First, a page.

Academic journal article Afterimage

'An Outpost of Strength': The Los Angeles Times Performs Law and Order versus Chaos during the Watts Rebellion of 1965

Academic journal article Afterimage

'An Outpost of Strength': The Los Angeles Times Performs Law and Order versus Chaos during the Watts Rebellion of 1965

Article excerpt

ON August 12, 1965 the Los Angeles Times ran a brief news item about a riot sparked by the arrest of Marquette Frye, an African American man stopped for speeding. (1) Pulled over by officers of the Los Angeles Police Department (LAPD) in his neighborhood of Watts, Frye good-naturedly submitted to a sobriety test, but turned sour after his mother and brother arrived on the scene to witness his humiliation. Under the watchful gaze of a growing crowd, the Frye family became enmeshed in an altercation with the attendant white patrolmen, who promptly arrested them all. Calling for backup, the police then arrested several more onlookers who had entered into the fray. As the night drew on, the violence spread.

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Despite the involvement of 1000 people in Wednesday's rioting, the story didn't make the front page. It instead appeared on page three, alongside an item about the dangers lightning posed to drought-stricken Southern California. The accompanying photograph, a dramatic nighttime scene of lightning bolts racing toward a house, power lines and trees, ominously prefigured the forthcoming violence in Watts that was so blithely downplayed by the Times. As Times' patriarch Otis Chandler later put it: the Los Angeles Times was staunchly "a WASP paper." (2) An unidentified staff member, basking in the racism his anonymity allowed him, bluntly revealed the paper's attitude toward black Angelenos during the 1960s. Apparently strife in Watts was routinely dismissed at the Times as the makings of "a bunch of black jigaboos." (3) Whether expressed with a veneer of politesse or vulgarly proclaimed, the racist sentiments of the Times would affect their coverage of what was then the worst riot in American history.

The five days of rioting dubbed the "Watts Rebellion" resulted in the death of 34 people, over 1000 injuries and almost 4000 arrests. Extensive arson and rampant looting came with a price tag of 40 million dollars. (4) The dazzling display of heat lightning given prominence on August 12 soon yielded to photo-coverage of the arson that swept through Los Angeles' poverty-stricken terrain. The fear provoked by drought had nothing on the fear provoked by the specter of young black men chanting, "Burn, baby burn!" Photographs taken from street-level documented firefighters struggling against out-of-control fires, while aerial photographs further testified to the fragility of Los Angeles' social order: blobs of black smoke marred the grid of the urban landscape. The editors of the Times had long fed the Chandler empire's self-satisfied view of Los Angeles as the ultimate dream town for white, affluent Protestants. The Watts Rebellion would, in retrospect, mark a turning point for the Times: the paper became increasingly liberal during the 1970s. Its riot coverage, however, could be characterized as the mutterings of someone having a nightmare yet somehow determined to control the terrible surreality of the dreamscape.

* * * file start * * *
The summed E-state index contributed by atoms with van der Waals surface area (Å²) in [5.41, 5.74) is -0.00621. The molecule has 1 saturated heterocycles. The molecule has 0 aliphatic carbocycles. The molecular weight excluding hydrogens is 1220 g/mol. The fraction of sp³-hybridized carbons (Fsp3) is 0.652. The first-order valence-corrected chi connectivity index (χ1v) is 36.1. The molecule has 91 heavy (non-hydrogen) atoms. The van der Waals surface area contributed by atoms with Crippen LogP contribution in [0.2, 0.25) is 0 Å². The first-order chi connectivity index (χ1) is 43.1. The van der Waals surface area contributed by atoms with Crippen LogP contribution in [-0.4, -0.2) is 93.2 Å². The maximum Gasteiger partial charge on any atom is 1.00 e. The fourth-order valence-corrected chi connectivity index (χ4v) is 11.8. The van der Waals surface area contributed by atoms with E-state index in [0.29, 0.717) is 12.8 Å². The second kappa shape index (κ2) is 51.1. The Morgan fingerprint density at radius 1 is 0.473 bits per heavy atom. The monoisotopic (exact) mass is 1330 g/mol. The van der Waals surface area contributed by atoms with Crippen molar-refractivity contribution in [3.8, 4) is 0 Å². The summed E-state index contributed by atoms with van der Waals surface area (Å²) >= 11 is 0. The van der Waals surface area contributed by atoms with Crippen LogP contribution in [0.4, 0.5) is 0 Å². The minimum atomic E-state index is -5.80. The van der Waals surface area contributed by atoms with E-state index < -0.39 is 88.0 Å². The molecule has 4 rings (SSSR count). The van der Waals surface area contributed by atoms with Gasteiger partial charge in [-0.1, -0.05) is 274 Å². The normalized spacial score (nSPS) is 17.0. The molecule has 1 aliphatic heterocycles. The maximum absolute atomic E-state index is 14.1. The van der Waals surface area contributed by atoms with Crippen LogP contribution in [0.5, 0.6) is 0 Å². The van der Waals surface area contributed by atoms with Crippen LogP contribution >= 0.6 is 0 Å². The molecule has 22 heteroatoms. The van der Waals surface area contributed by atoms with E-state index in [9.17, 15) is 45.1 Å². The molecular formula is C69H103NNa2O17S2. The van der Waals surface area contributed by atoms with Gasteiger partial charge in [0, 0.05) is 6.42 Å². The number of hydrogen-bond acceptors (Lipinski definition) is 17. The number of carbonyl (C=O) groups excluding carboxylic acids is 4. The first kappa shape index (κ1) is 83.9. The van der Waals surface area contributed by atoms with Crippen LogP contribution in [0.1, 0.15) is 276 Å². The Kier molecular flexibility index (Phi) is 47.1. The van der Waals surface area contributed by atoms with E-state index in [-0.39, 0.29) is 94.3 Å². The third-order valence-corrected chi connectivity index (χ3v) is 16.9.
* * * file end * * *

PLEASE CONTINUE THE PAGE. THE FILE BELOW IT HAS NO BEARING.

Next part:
With the springtime influx of 200,000 U.S. troops into Vietnam and the dispatch of Marines to quell an uprising in the Dominican Republic, the United States' military interventions had become daily fare for the national papers. By August Los Angeles Times' readers had grown accustomed to representations of militaristic violence against racial others, albeit safely displaced onto foreign soil. War photography in the Times, such as August 12's front page image of a machine gun aimed toward snipers hidden in the Vietnamese landscape (taken from a military helicopter), now gave way to images of armed National Guardsmen and police officers patrolling the streets of Watts (Fig. 3). In place of patriotic depictions of wounded American soldiers, the Friday, August 13 edition of the Times offered a front page diptych of a white policeman being treated for injuries "suffered when his patrol car was stoned by the mob." The accompanying article told of "bands of Negro youths and adults" who "roamed the turbulent neighborhoods. …

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